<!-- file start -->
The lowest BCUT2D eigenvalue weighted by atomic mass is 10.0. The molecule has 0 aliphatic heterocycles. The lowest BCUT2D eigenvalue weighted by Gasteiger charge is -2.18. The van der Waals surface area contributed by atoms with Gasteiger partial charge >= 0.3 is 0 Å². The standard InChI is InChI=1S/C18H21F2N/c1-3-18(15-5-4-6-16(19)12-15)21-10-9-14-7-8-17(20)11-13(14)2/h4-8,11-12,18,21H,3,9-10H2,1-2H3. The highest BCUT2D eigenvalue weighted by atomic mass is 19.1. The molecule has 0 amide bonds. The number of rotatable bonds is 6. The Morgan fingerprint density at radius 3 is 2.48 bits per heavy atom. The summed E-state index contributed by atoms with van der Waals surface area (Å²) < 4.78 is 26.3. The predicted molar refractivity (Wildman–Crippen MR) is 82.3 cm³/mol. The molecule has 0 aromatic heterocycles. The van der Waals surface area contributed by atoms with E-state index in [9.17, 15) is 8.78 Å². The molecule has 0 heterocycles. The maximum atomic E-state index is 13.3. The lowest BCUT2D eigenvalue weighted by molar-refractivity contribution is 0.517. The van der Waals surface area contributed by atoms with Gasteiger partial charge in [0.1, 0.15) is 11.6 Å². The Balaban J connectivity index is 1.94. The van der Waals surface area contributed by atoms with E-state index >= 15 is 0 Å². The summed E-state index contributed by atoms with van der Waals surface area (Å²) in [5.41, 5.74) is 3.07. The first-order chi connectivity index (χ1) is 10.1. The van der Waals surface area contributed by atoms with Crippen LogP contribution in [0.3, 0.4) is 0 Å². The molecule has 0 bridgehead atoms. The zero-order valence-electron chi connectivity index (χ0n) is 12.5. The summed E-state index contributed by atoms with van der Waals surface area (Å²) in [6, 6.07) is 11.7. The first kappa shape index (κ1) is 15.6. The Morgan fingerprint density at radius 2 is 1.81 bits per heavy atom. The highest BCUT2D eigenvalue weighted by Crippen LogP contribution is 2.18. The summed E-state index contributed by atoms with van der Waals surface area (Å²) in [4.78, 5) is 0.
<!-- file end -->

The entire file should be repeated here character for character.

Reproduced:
The lowest BCUT2D eigenvalue weighted by atomic mass is 10.0. The molecule has 0 aliphatic heterocycles. The lowest BCUT2D eigenvalue weighted by Gasteiger charge is -2.18. The van der Waals surface area contributed by atoms with Gasteiger partial charge >= 0.3 is 0 Å². The standard InChI is InChI=1S/C18H21F2N/c1-3-18(15-5-4-6-16(19)12-15)21-10-9-14-7-8-17(20)11-13(14)2/h4-8,11-12,18,21H,3,9-10H2,1-2H3. The highest BCUT2D eigenvalue weighted by atomic mass is 19.1. The molecule has 0 amide bonds. The number of rotatable bonds is 6. The Morgan fingerprint density at radius 3 is 2.48 bits per heavy atom. The summed E-state index contributed by atoms with van der Waals surface area (Å²) < 4.78 is 26.3. The predicted molar refractivity (Wildman–Crippen MR) is 82.3 cm³/mol. The molecule has 0 aromatic heterocycles. The van der Waals surface area contributed by atoms with E-state index in [9.17, 15) is 8.78 Å². The molecule has 0 heterocycles. The maximum atomic E-state index is 13.3. The lowest BCUT2D eigenvalue weighted by molar-refractivity contribution is 0.517. The van der Waals surface area contributed by atoms with Gasteiger partial charge in [0.1, 0.15) is 11.6 Å². The Balaban J connectivity index is 1.94. The van der Waals surface area contributed by atoms with E-state index >= 15 is 0 Å². The summed E-state index contributed by atoms with van der Waals surface area (Å²) in [5.41, 5.74) is 3.07. The first-order chi connectivity index (χ1) is 10.1. The van der Waals surface area contributed by atoms with Crippen LogP contribution in [0.3, 0.4) is 0 Å². The molecule has 0 bridgehead atoms. The zero-order valence-electron chi connectivity index (χ0n) is 12.5. The summed E-state index contributed by atoms with van der Waals surface area (Å²) in [6, 6.07) is 11.7. The first kappa shape index (κ1) is 15.6. The Morgan fingerprint density at radius 2 is 1.81 bits per heavy atom. The highest BCUT2D eigenvalue weighted by Crippen LogP contribution is 2.18. The summed E-state index contributed by atoms with van der Waals surface area (Å²) in [4.78, 5) is 0.